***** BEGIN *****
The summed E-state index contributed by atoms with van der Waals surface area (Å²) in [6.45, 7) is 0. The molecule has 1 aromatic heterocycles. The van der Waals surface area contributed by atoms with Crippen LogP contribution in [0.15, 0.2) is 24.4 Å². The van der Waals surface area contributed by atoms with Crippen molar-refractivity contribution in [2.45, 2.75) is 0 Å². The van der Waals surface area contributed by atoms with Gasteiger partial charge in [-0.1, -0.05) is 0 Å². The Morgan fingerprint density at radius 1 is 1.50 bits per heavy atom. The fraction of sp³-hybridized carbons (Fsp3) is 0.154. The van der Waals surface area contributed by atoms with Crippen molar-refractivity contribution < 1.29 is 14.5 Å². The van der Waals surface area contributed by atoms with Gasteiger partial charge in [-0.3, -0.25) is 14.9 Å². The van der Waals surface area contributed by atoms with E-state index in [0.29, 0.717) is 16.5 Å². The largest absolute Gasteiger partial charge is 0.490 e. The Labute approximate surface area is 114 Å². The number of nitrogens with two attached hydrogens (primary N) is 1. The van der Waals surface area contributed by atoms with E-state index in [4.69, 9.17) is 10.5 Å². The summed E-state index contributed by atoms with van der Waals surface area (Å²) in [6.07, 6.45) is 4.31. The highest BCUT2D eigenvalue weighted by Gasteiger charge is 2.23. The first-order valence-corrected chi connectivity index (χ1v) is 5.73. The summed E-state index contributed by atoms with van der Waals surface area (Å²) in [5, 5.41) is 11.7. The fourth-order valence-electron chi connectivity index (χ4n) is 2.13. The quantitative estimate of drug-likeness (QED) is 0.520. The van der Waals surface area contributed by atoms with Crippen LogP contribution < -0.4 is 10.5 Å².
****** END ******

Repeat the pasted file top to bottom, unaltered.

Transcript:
The summed E-state index contributed by atoms with van der Waals surface area (Å²) in [6.45, 7) is 0. The molecule has 1 aromatic heterocycles. The van der Waals surface area contributed by atoms with Crippen LogP contribution in [0.15, 0.2) is 24.4 Å². The van der Waals surface area contributed by atoms with Crippen molar-refractivity contribution in [2.45, 2.75) is 0 Å². The van der Waals surface area contributed by atoms with Gasteiger partial charge in [-0.1, -0.05) is 0 Å². The Morgan fingerprint density at radius 1 is 1.50 bits per heavy atom. The fraction of sp³-hybridized carbons (Fsp3) is 0.154. The van der Waals surface area contributed by atoms with Crippen molar-refractivity contribution < 1.29 is 14.5 Å². The van der Waals surface area contributed by atoms with Gasteiger partial charge in [-0.3, -0.25) is 14.9 Å². The van der Waals surface area contributed by atoms with E-state index in [0.29, 0.717) is 16.5 Å². The largest absolute Gasteiger partial charge is 0.490 e. The Labute approximate surface area is 114 Å². The number of nitrogens with two attached hydrogens (primary N) is 1. The van der Waals surface area contributed by atoms with E-state index in [4.69, 9.17) is 10.5 Å². The summed E-state index contributed by atoms with van der Waals surface area (Å²) in [6.07, 6.45) is 4.31. The highest BCUT2D eigenvalue weighted by Gasteiger charge is 2.23. The first-order valence-corrected chi connectivity index (χ1v) is 5.73. The summed E-state index contributed by atoms with van der Waals surface area (Å²) in [5, 5.41) is 11.7. The fourth-order valence-electron chi connectivity index (χ4n) is 2.13. The quantitative estimate of drug-likeness (QED) is 0.520. The van der Waals surface area contributed by atoms with Crippen LogP contribution < -0.4 is 10.5 Å².